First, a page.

Sunday, September 14, 2008

Party Like a Rock Star!

Last night my bff & I took her niece and four of her sisters/girlfriends out on the town in Nashville to celebrate one of the girls' 21st birthday. We figured we had someone who had ushered us into "adulthood" (at least in this regard) and we wanted to help these girls have fun and be safe. So we loaded into the Suburban and headed out for the night.

In my younger days, I can remember coming home from class and/or work, having dinner, then getting ready to go out. We would finally leave around 9:00 PM. (No descent party started before 10:00 PM.) We would roll back in sometime in the wee hours of the morning- sometimes ushering in the sunrise- and fall into bed for a few quick hours of sleep before getting up for the day.

Apparently, this is still pretty much the formula used by today's young adults. My bff and I, however, have converted over to the "mommy/parent" schedule. This involves getting up before the family to race to get things done before the kids can get up and distract us with their different needs. Then we run like race horses throughout the day, cleaning, driving, delivering, picking up, cooking, working, etc, etc, until we tuck kids into bed about 8:00 PM. Then we finish up chores and fall into bed, exhausted and mind racing through tomorrow's agenda.

As the girls were getting ready last night, my bff and I's bodies were winding down. But we were excited by the prospect of going out and dancing. Though this used to be a somewhat regular occurrence, it has dwindled down to less than once a quarter, so there was a certain energy and charge from the anticipation of being out on the town.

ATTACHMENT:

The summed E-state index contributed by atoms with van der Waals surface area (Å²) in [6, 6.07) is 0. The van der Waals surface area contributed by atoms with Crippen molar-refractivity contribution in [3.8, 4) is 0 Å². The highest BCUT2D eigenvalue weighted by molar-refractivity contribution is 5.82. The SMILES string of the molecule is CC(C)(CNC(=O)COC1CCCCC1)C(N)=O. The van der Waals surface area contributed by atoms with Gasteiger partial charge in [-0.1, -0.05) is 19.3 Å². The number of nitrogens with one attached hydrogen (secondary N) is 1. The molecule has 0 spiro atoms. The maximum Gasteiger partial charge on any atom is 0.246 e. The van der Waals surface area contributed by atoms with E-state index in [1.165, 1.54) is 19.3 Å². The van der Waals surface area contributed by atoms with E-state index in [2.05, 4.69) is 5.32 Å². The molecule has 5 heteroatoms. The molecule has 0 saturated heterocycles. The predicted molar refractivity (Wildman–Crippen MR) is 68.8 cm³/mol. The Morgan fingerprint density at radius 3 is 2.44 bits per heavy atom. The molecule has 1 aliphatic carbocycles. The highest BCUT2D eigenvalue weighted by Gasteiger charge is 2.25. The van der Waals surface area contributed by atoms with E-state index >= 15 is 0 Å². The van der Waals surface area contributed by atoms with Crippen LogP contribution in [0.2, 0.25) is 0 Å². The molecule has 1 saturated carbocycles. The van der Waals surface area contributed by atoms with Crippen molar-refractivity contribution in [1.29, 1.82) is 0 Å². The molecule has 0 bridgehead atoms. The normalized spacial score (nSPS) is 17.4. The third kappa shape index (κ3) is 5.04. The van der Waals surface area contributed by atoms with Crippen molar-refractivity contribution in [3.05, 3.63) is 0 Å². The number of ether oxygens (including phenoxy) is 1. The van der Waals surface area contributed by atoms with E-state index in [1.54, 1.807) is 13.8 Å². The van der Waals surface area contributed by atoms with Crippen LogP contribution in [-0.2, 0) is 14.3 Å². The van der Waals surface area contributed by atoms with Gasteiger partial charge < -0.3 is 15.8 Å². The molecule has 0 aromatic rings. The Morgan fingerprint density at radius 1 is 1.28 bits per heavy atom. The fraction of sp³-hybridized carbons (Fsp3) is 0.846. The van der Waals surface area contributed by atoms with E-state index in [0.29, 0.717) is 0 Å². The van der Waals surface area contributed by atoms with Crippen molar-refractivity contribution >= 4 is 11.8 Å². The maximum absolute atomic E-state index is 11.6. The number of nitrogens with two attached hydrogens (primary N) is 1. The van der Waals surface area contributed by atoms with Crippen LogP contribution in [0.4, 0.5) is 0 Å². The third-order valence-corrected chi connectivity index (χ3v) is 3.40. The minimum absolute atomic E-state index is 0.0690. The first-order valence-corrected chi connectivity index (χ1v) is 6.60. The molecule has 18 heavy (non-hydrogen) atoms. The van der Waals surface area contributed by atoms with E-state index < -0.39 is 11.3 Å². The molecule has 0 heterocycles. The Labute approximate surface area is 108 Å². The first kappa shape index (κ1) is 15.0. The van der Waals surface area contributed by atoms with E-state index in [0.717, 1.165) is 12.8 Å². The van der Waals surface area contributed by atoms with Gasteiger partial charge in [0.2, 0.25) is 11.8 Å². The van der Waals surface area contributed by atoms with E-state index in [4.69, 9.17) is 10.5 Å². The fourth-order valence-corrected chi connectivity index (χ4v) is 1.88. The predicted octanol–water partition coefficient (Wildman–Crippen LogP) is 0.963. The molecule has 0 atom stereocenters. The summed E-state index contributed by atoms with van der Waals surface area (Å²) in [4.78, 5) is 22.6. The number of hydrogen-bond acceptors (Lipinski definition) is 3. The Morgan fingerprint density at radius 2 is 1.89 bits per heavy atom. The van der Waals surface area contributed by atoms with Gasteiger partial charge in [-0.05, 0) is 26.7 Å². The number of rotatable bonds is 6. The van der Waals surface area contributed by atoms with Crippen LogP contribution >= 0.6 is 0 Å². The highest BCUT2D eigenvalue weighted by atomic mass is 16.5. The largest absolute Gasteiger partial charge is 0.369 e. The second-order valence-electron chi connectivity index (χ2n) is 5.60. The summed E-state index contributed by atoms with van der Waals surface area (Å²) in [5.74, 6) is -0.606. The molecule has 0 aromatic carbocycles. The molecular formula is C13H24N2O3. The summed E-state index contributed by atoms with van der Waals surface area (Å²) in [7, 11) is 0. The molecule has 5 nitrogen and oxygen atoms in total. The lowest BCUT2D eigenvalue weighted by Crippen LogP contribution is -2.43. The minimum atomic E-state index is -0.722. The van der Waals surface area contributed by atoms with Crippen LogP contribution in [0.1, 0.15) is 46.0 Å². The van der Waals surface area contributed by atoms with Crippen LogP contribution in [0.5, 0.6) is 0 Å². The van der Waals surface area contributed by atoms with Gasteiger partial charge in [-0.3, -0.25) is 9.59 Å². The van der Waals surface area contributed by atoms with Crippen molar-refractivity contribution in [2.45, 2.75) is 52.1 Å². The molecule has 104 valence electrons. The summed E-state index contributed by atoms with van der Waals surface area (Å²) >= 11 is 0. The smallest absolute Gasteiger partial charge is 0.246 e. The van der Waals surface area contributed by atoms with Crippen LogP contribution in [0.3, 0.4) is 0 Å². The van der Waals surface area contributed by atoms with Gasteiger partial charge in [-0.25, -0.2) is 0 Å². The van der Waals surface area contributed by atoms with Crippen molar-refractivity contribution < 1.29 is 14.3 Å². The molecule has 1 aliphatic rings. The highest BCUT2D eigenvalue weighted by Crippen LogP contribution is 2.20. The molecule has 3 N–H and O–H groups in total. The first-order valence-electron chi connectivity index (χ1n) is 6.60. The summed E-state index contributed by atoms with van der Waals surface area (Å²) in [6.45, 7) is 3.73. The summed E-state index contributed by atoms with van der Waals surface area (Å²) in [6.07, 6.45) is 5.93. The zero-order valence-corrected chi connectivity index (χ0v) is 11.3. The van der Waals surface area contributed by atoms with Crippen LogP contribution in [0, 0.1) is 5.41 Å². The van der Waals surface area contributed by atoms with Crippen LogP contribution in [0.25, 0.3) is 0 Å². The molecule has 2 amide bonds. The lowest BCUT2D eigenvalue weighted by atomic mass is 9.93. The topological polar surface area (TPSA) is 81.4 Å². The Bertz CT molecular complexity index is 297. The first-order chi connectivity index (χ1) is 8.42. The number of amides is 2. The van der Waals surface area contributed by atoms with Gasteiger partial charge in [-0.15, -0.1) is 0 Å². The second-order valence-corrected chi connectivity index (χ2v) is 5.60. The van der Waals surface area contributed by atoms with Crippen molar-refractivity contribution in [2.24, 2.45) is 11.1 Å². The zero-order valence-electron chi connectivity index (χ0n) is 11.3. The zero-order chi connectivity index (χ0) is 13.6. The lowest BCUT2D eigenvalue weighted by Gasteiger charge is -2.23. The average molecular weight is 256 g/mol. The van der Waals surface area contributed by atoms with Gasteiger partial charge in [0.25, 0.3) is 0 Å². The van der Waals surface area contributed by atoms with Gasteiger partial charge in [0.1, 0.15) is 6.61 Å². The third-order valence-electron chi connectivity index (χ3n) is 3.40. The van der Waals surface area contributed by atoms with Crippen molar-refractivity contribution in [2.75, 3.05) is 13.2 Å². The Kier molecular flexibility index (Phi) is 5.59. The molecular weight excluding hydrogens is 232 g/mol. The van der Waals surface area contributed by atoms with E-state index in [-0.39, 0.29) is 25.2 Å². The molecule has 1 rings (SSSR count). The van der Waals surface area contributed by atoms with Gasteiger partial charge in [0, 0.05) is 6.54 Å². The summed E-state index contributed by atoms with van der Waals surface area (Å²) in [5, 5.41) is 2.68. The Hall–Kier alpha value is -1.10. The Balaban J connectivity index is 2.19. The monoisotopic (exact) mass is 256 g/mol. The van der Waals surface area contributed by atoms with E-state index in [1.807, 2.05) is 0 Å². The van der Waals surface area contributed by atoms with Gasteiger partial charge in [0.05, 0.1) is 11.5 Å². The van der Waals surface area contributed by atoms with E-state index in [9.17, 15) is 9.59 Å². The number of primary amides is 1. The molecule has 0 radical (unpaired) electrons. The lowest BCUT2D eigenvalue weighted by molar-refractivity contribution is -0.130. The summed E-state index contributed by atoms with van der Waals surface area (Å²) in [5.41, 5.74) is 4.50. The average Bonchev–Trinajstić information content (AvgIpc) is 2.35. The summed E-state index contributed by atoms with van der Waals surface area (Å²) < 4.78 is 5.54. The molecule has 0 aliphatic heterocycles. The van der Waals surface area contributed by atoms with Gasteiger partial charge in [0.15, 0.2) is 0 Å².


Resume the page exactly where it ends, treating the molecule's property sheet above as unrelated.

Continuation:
We got a bite to eat then headed downtown. The last time bff or I went downtown several things were different than this trip. And we took for granted we would have the same experience as prior trips. Well, we didn't.
  • Last time we went, we didn't pay any cover charges; This time we paid at least $35 by the end of the night for the various bars and clubs.
  • Last time, we got carded and the doormen were nice enough to look very closely to make sure we were old enough; This time they carded the girls, then smirked and waived bff and I on through.
  • Last time we had our hubbies with us and they fawned over us and bought us drinks; This time, we were not drinking and the only guys that looked at us looked like our grandfathers, car salesmen or ancient rock stars on their spiral down hill.
  • Last time, the clubs were a blast. We found several places that played great music and had a ton of fun dancing and giggled all night; This time we didn't find really any good music, good clubs and one of the girls got $20 lifted off of her by a homeless man.
  • Last time we went out about 8:00 and got home about 12:30; This time we got down town about 9:30 and got home about 2:00.

We did get to see and do some fun things that we didn't normally get to do. We saw an entire group of Elvis Impersonators. About 20 spandex-clad Elvis, complete with sunglasses and capes, stopped various bachelorette parties and groups of friends for pictures and laughs.

And we enjoyed each other. Some of the girls even took a turn riding on a mechanical bull. (Not me!!!) We saw every walk of life- beautiful, ugly, young, old, rich, poor.

But I have to tell you, I am NOT 21 anymore. I didn't really think I was, but if there was even the tiniest lingering doubt, it was squelched forever.

My skin was tingling from exhaustion by the time I got home. I smelled awful from sweat and being around all the cigarette smoke and smoke from the smoke machines on the dance floor. My clothes were dripping wet and wrinkled from dancing. My throat hurt from screaming over music to be heard. My feet were killing me from walking and dancing (I think we walked at least 10 miles and up and down 20 flights of steps). And I was thirsty (really, probably dehydrated from sweating so much) and a little hungry.